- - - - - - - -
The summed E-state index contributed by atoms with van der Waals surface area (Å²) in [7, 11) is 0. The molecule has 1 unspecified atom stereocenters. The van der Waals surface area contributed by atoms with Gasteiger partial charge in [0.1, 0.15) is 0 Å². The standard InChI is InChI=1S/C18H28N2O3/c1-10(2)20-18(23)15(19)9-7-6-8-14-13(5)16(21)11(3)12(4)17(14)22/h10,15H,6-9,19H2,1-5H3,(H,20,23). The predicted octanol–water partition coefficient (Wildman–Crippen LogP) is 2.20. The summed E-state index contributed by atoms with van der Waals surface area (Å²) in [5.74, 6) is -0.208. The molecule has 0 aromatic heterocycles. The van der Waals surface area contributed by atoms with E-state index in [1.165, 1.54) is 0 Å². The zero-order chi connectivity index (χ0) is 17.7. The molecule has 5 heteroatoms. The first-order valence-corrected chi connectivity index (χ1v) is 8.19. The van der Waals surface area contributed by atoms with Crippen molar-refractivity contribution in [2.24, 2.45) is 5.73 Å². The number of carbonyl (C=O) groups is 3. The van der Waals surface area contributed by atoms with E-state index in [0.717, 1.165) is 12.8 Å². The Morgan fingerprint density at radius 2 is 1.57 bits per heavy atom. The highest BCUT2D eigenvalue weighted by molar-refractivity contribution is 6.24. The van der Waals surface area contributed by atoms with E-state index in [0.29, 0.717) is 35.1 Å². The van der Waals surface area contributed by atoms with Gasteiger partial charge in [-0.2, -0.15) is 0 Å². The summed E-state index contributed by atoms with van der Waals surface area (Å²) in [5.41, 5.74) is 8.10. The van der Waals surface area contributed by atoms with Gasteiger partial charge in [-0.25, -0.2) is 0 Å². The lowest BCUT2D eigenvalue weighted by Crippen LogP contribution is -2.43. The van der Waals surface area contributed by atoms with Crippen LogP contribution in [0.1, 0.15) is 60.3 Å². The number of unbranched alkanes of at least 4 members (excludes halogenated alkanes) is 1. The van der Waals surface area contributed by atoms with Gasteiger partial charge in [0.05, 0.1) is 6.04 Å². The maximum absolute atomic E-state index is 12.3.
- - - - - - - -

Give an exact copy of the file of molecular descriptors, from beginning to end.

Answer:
The summed E-state index contributed by atoms with van der Waals surface area (Å²) in [7, 11) is 0. The molecule has 1 unspecified atom stereocenters. The van der Waals surface area contributed by atoms with Gasteiger partial charge in [0.1, 0.15) is 0 Å². The standard InChI is InChI=1S/C18H28N2O3/c1-10(2)20-18(23)15(19)9-7-6-8-14-13(5)16(21)11(3)12(4)17(14)22/h10,15H,6-9,19H2,1-5H3,(H,20,23). The predicted octanol–water partition coefficient (Wildman–Crippen LogP) is 2.20. The summed E-state index contributed by atoms with van der Waals surface area (Å²) in [5.74, 6) is -0.208. The molecule has 0 aromatic heterocycles. The van der Waals surface area contributed by atoms with E-state index in [1.165, 1.54) is 0 Å². The zero-order chi connectivity index (χ0) is 17.7. The molecule has 5 heteroatoms. The first-order valence-corrected chi connectivity index (χ1v) is 8.19. The van der Waals surface area contributed by atoms with Crippen molar-refractivity contribution in [2.24, 2.45) is 5.73 Å². The number of carbonyl (C=O) groups is 3. The van der Waals surface area contributed by atoms with E-state index in [0.717, 1.165) is 12.8 Å². The Morgan fingerprint density at radius 2 is 1.57 bits per heavy atom. The highest BCUT2D eigenvalue weighted by molar-refractivity contribution is 6.24. The van der Waals surface area contributed by atoms with E-state index in [0.29, 0.717) is 35.1 Å². The van der Waals surface area contributed by atoms with Gasteiger partial charge in [-0.2, -0.15) is 0 Å². The summed E-state index contributed by atoms with van der Waals surface area (Å²) in [5.41, 5.74) is 8.10. The van der Waals surface area contributed by atoms with Gasteiger partial charge in [-0.25, -0.2) is 0 Å². The lowest BCUT2D eigenvalue weighted by Crippen LogP contribution is -2.43. The van der Waals surface area contributed by atoms with Crippen LogP contribution in [0.1, 0.15) is 60.3 Å². The number of unbranched alkanes of at least 4 members (excludes halogenated alkanes) is 1. The van der Waals surface area contributed by atoms with Gasteiger partial charge in [0.05, 0.1) is 6.04 Å². The maximum absolute atomic E-state index is 12.3.